Adolf Hitler - Mein Kampf

Führerprinzip:

“From the smallest community cell to the highest leadership of the entire Reich, the state must have the personality principle anchored in its organization.

“There must be no majority decisions, but only responsible persons, and the word ‘council ’ must be restored to its original meaning. Surely every man will have advisers by his side, but the decision will be made by one man.

“The principle which made the Prussian army in its time into the most wonderful instrument of the German people must some day, in a transferred sense, become the principle of the construction of our whole state conception: authority of every leader downward and responsibility upward.

“Even then it will not be possible to dispense with those corporations which today we designate as parliaments. But their councillors will then actually give counsel; responsibility, however, can and may be borne only by one man, and therefore only he alone may possess the authority and right to command.

“Parliaments as such are necessary, because in them, above all, personalities to which special responsible tasks can later be entrusted have an opportunity gradually to rise up.

“This gives the following picture:

“The folkish state, from the township up to the Reich leadership, has no representative body which decides anything by the majority, but only advisory bodies which stand at the side of the elected leader, receiving their share of work from him, and in turn if necessary assuming unlimited responsibility in certain fields, just as on a larger scale the leader or chairman of the various corporations himself possesses.

“As a matter of principle, the folkish state does not tolerate asking advice or opinions in special matters — say, of an economic nature — of men who, on the basis of their education and activity, can understand nothing of the subject. It, therefore, divides its representative bodies from the start into political and professional chambers.

“In order to guarantee a profitable cooperation between the two, a special senate of the elite always stands over them.

“In no chamber and in no senate does a vote ever take place. They are working institutions and not voting machines. The individual member has an advisory, but never a determining, voice. The latter is the exclusive privilege of the responsible chairman.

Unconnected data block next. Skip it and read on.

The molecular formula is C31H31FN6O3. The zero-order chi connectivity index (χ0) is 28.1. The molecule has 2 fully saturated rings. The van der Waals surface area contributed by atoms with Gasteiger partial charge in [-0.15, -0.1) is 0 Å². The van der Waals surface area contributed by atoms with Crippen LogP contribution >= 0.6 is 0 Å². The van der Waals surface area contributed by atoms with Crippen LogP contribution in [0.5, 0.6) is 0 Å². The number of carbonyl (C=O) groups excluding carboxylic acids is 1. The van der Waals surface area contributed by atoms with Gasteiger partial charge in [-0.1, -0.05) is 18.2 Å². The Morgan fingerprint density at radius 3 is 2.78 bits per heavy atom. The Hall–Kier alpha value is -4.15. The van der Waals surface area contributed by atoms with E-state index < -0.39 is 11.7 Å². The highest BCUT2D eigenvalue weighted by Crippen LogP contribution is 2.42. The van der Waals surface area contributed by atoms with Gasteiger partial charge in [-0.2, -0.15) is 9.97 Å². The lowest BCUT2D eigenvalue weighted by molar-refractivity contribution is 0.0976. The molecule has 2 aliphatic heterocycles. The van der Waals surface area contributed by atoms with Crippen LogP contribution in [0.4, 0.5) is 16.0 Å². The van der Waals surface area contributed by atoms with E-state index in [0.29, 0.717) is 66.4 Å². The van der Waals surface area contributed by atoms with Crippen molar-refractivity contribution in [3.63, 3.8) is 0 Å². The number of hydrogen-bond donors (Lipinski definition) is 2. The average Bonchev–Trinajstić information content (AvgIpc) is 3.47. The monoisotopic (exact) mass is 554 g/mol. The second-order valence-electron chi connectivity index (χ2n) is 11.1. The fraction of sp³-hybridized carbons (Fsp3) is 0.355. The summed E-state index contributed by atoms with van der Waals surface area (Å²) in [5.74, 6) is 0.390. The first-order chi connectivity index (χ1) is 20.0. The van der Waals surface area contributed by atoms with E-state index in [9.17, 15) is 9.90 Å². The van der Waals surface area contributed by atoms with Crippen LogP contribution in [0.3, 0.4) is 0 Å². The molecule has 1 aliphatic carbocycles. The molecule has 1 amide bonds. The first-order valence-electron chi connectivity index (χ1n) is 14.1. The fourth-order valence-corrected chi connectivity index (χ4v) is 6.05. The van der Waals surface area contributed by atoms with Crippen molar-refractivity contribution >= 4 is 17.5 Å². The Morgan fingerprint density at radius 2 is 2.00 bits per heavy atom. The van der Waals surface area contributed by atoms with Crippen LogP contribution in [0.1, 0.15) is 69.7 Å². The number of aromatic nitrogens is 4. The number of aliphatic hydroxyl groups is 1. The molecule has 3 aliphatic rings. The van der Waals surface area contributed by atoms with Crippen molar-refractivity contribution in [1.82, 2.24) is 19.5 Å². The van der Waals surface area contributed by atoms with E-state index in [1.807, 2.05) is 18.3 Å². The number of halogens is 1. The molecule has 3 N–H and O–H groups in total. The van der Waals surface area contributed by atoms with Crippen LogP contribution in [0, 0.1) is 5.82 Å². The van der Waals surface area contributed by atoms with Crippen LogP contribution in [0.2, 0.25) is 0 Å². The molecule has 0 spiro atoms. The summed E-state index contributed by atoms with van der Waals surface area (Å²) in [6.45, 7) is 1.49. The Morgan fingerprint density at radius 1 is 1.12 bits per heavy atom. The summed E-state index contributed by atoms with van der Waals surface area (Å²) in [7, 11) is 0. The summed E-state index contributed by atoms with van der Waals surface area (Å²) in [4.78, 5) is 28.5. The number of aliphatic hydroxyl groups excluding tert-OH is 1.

“This principle — absolute responsibility unconditionally combined with absolute authority — will gradually breed an elite of leaders such as today, in this era of irresponsible parliamentarianism, is utterly inconceivable” (449-50).

Hermann Rauschning - The Voice of Destruction

Hitler’s triangle as a symbol of the new social order:

“I asked Hitler the meaning of the triangle he had drawn for Ley, of the Labor Front, and a

number of Gauleiter, in order to make the future social order clear to them. Evidently Hitler did

not remember. Forster had not been able fully to explain it to me, I told him, but had been much impressed by it nevertheless. He said it made everything quite clear.

"’Oh, yes, I remember,’ Hitler replied. ‘This is what you mean: one side of the triangle is the “Labor Front,” the social community, the classless community in which each man helps his

neighbor. Everyone feels secure here, each one gets assistance, advice and occupation for his

leisure time. All are equal here.

"’The second side is the professional class. Here each individual is separate, graded, according to his ability and quality, to work for the general good. Knowledge is the criterion here. Each is worth as much as he accomplishes.

"’The third side represents the party, which, in one or other of its many branches, embraces every German who has not been found unworthy. Each one in the party shares the privilege of leading the nation. Here the decisive factors are devotion and resolution. All are equal as party comrades, but each man must submit to a grading of ranks that is inviolable.’

“This, I agreed, was roughly what Forster had tried to explain to me, but he had been only partially successful. There had been some mystic significance as well, the first side at the same time representing the will in man, the second, what is usually called the heart, and the third, the intelligence.

“Hitler laughed at this. There was no need to labor the comparison, he remarked. He had only meant to show how each individual, in all his feelings and activities, must be included in some section of the party.

"’The party takes over the function of what has been society—that is what I wanted them to understand. The party is all-embracing. It rules our lives in all their breadth and depth. We must therefore develop branches of the party in which the whole of individual life will be reflected. Each activity and each need of the individual will thereby be regulated by the party as the representative of the general good. There will be no license, no free space, in which the individual belongs to himself. This is Socialism …’” (190-91).

Friedrich Percyval Reck-Malleczewen - Diary of a Man in Despair

Hitler’s government is plutocratic (44)

Plutocracy strictly controls the life of its people:

“Industry pulls the strings; it has controlled the General Staff since the days of Ludendorff. The instrument of power is terror, and the industrialists hold tight to it. They control every means of influencing public opinion, and have thereby stupefied the great unproductive mass – salaried people, office workers, most of the lower ranking government employees – to the point of idiocy. The rest is a mixture of business people and nobility come down in the world, melted into a middle-class lump with the newly created officers and quick turnover fellows. These people are more materialistic than the Bolshevik Russians, live from day to day, and haven't the slightest conception of the grim little game that has been begun here” (106).